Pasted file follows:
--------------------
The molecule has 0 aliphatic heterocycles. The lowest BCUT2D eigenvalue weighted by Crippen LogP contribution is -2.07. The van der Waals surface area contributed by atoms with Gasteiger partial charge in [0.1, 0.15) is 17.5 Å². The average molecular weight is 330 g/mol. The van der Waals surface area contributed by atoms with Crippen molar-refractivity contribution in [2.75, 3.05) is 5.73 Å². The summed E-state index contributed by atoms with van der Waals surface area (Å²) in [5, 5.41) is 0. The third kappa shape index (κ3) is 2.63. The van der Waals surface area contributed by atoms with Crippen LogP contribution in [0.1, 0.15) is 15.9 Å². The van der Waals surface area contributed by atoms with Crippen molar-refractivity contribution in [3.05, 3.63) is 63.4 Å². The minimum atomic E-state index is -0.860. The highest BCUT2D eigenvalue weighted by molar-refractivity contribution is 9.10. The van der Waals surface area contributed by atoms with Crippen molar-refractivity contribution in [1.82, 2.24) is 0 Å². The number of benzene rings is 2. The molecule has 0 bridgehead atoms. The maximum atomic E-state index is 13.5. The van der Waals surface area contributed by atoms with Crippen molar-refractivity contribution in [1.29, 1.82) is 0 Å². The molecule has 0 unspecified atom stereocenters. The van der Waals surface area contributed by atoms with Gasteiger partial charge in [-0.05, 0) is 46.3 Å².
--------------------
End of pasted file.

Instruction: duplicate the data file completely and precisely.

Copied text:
The molecule has 0 aliphatic heterocycles. The lowest BCUT2D eigenvalue weighted by Crippen LogP contribution is -2.07. The van der Waals surface area contributed by atoms with Gasteiger partial charge in [0.1, 0.15) is 17.5 Å². The average molecular weight is 330 g/mol. The van der Waals surface area contributed by atoms with Crippen molar-refractivity contribution in [2.75, 3.05) is 5.73 Å². The summed E-state index contributed by atoms with van der Waals surface area (Å²) in [5, 5.41) is 0. The third kappa shape index (κ3) is 2.63. The van der Waals surface area contributed by atoms with Crippen LogP contribution in [0.1, 0.15) is 15.9 Å². The van der Waals surface area contributed by atoms with Crippen molar-refractivity contribution in [3.05, 3.63) is 63.4 Å². The minimum atomic E-state index is -0.860. The highest BCUT2D eigenvalue weighted by molar-refractivity contribution is 9.10. The van der Waals surface area contributed by atoms with Crippen molar-refractivity contribution in [1.82, 2.24) is 0 Å². The number of benzene rings is 2. The molecule has 0 bridgehead atoms. The maximum atomic E-state index is 13.5. The van der Waals surface area contributed by atoms with Crippen molar-refractivity contribution in [1.29, 1.82) is 0 Å². The molecule has 0 unspecified atom stereocenters. The van der Waals surface area contributed by atoms with Gasteiger partial charge in [-0.05, 0) is 46.3 Å².